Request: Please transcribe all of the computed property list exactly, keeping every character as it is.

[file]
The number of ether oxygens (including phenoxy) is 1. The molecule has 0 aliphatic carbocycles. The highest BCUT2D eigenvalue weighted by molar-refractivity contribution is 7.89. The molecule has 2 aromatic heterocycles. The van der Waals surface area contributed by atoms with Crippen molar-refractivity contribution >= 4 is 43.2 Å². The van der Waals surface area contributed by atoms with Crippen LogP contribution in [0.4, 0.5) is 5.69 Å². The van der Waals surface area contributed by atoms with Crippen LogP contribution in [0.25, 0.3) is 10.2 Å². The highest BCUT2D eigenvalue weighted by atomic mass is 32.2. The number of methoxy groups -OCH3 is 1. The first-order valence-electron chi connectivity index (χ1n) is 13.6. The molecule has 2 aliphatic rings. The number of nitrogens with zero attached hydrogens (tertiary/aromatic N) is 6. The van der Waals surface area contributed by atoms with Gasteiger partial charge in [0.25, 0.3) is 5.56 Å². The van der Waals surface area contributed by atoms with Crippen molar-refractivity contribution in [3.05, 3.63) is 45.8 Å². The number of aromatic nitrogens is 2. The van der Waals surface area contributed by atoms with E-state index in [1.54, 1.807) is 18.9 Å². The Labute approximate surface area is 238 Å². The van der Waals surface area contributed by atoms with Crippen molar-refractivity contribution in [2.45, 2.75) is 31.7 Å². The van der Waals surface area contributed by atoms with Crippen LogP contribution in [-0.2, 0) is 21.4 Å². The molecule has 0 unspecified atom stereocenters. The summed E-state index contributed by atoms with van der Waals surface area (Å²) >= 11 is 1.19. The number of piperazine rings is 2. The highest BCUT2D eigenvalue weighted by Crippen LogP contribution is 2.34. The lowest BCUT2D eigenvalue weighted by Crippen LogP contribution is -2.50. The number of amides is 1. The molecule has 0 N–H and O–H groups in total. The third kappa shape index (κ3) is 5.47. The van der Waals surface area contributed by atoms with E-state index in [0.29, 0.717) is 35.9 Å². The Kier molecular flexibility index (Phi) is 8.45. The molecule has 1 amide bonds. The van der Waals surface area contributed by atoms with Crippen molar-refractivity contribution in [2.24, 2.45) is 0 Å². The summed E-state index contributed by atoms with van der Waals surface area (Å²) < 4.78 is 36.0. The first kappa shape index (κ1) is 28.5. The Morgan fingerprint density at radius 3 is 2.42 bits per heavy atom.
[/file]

The number of ether oxygens (including phenoxy) is 1. The molecule has 0 aliphatic carbocycles. The highest BCUT2D eigenvalue weighted by molar-refractivity contribution is 7.89. The molecule has 2 aromatic heterocycles. The van der Waals surface area contributed by atoms with Crippen molar-refractivity contribution >= 4 is 43.2 Å². The van der Waals surface area contributed by atoms with Crippen LogP contribution in [0.4, 0.5) is 5.69 Å². The van der Waals surface area contributed by atoms with Crippen LogP contribution in [0.25, 0.3) is 10.2 Å². The highest BCUT2D eigenvalue weighted by atomic mass is 32.2. The number of methoxy groups -OCH3 is 1. The first-order valence-electron chi connectivity index (χ1n) is 13.6. The molecule has 2 aliphatic rings. The number of nitrogens with zero attached hydrogens (tertiary/aromatic N) is 6. The van der Waals surface area contributed by atoms with Gasteiger partial charge in [0.25, 0.3) is 5.56 Å². The van der Waals surface area contributed by atoms with Crippen molar-refractivity contribution in [3.05, 3.63) is 45.8 Å². The number of aromatic nitrogens is 2. The van der Waals surface area contributed by atoms with E-state index in [1.54, 1.807) is 18.9 Å². The Labute approximate surface area is 238 Å². The van der Waals surface area contributed by atoms with Crippen molar-refractivity contribution in [2.45, 2.75) is 31.7 Å². The van der Waals surface area contributed by atoms with Crippen LogP contribution in [-0.2, 0) is 21.4 Å². The molecule has 0 unspecified atom stereocenters. The summed E-state index contributed by atoms with van der Waals surface area (Å²) >= 11 is 1.19. The number of piperazine rings is 2. The highest BCUT2D eigenvalue weighted by Crippen LogP contribution is 2.34. The lowest BCUT2D eigenvalue weighted by Crippen LogP contribution is -2.50. The number of amides is 1. The molecule has 0 N–H and O–H groups in total. The third kappa shape index (κ3) is 5.47. The van der Waals surface area contributed by atoms with E-state index in [0.29, 0.717) is 35.9 Å². The Kier molecular flexibility index (Phi) is 8.45. The molecule has 1 amide bonds. The van der Waals surface area contributed by atoms with Crippen molar-refractivity contribution in [2.24, 2.45) is 0 Å². The summed E-state index contributed by atoms with van der Waals surface area (Å²) < 4.78 is 36.0. The first kappa shape index (κ1) is 28.5. The Morgan fingerprint density at radius 3 is 2.42 bits per heavy atom.